I was born and raised in England, but began my photojournalism career in Portland, OR stringing for The Associated Press. From there, I spent 10 years working as a staff photographer for daily papers in Oregon, Pennsylvania and New Mexico. Since then, I have traveled through Central America, India and Europe as an independent documentary photographer. Along the way I have earned a variety of awards including a Pulitzer Prize nomination, the Community Awareness Award from Pictures of the Year International and the Golden Light Award for documentary photography.
Maybelle Johnson, 7, plays in her backyard in Raymond, Washington. Johnson is a member of the Chinook Indian Nation- a 3000 member tribe of which her father, Tony, is chairman. The Chinook have been fighting for the restoration of their tribal status- formal recognition is the only way to guarantee their existence as a cohesive community in the future.
“It is an obligation to our ancestors- the hell they went through to get us here- and to our children. To not do anything is to dishonor my people,” said chairman of the Chinook Nation, Tony Johnson.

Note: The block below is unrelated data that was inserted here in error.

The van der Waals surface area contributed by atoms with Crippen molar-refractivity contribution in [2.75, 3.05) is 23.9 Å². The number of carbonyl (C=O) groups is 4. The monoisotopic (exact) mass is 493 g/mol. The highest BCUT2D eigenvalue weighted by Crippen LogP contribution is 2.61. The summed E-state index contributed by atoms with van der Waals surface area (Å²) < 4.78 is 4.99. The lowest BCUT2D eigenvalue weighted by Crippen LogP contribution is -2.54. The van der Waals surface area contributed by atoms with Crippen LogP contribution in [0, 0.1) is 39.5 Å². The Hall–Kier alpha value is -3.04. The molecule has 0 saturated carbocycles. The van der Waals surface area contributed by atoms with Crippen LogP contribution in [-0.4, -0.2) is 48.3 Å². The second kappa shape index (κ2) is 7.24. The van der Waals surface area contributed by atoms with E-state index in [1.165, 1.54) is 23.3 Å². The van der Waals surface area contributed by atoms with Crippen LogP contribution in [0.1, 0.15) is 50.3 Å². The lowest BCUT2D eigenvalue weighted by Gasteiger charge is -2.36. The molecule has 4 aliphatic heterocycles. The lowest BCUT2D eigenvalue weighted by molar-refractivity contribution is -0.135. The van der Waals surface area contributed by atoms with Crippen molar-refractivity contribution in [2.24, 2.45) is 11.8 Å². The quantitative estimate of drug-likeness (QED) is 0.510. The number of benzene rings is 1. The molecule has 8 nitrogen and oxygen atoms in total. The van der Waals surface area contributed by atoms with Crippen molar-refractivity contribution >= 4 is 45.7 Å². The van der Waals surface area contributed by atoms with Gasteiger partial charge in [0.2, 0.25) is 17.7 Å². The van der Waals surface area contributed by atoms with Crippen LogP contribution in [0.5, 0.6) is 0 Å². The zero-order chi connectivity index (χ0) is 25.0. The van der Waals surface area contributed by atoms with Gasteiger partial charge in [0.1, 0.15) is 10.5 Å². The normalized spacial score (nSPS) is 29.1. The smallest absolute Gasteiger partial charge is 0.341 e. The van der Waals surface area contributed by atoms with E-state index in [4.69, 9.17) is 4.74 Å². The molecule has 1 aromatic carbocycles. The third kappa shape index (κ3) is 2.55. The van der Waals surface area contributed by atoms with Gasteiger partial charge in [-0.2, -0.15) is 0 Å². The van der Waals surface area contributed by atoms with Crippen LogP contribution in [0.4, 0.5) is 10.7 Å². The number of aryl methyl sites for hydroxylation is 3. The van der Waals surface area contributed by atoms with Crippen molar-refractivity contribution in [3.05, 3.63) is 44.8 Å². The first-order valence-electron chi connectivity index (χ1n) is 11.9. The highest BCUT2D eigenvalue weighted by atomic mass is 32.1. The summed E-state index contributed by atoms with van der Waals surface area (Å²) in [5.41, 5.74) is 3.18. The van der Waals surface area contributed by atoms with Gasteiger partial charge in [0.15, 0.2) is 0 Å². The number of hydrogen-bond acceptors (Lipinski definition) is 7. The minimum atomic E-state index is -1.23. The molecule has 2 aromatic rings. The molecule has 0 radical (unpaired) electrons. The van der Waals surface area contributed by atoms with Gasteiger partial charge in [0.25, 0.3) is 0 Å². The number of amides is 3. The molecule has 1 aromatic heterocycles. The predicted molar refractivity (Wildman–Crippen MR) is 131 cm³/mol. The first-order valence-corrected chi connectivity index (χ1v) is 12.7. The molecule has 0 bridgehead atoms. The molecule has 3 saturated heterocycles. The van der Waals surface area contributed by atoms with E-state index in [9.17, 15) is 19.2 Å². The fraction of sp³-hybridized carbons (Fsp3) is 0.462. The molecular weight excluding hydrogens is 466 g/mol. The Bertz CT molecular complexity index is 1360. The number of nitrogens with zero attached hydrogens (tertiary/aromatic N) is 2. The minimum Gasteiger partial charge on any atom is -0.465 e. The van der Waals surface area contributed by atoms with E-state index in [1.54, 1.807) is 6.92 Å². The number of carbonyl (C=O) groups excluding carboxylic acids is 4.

Every Easter, traditional Aztec dancers from Mexico make the pilgramage to the Santuario de Chimayo in north New Mexico and dance. The sanctuary is believed to have miraculous powers and thousands of people walk for miles to benefit its powers.
A worker digs underneath a pyramid near the Cascavel site in El Mirador where Dr. Richard Hansen believes the tomb of a Pre-Classic Mayan lies.
The Mirador Basin is comprised of 600,000-acres and is considered by many to be the 'cradle of Maya civilization.'
It lies within the Maya Biosphere, an area consisting of over 21,000 sq km, and containing more than 500 species of flora and fauna in the only surviving rainforest of the region. However, this area has lost 70% of its forest in the last 10-years.
Mayan cities have been discovered in the area that predates the most well known Guatemalan Mayan structures by 1,000 years. These huge cities contain Mayan pyramids, stone causeways leading from one city to another; evidence of conflict- including large walls and moats surrounding the cities- as well as millions of pieces of ceramic, obsidian and gems. All redefining the Pre-Classic Maya and leading some to believe that the region was the first political state in the Americas.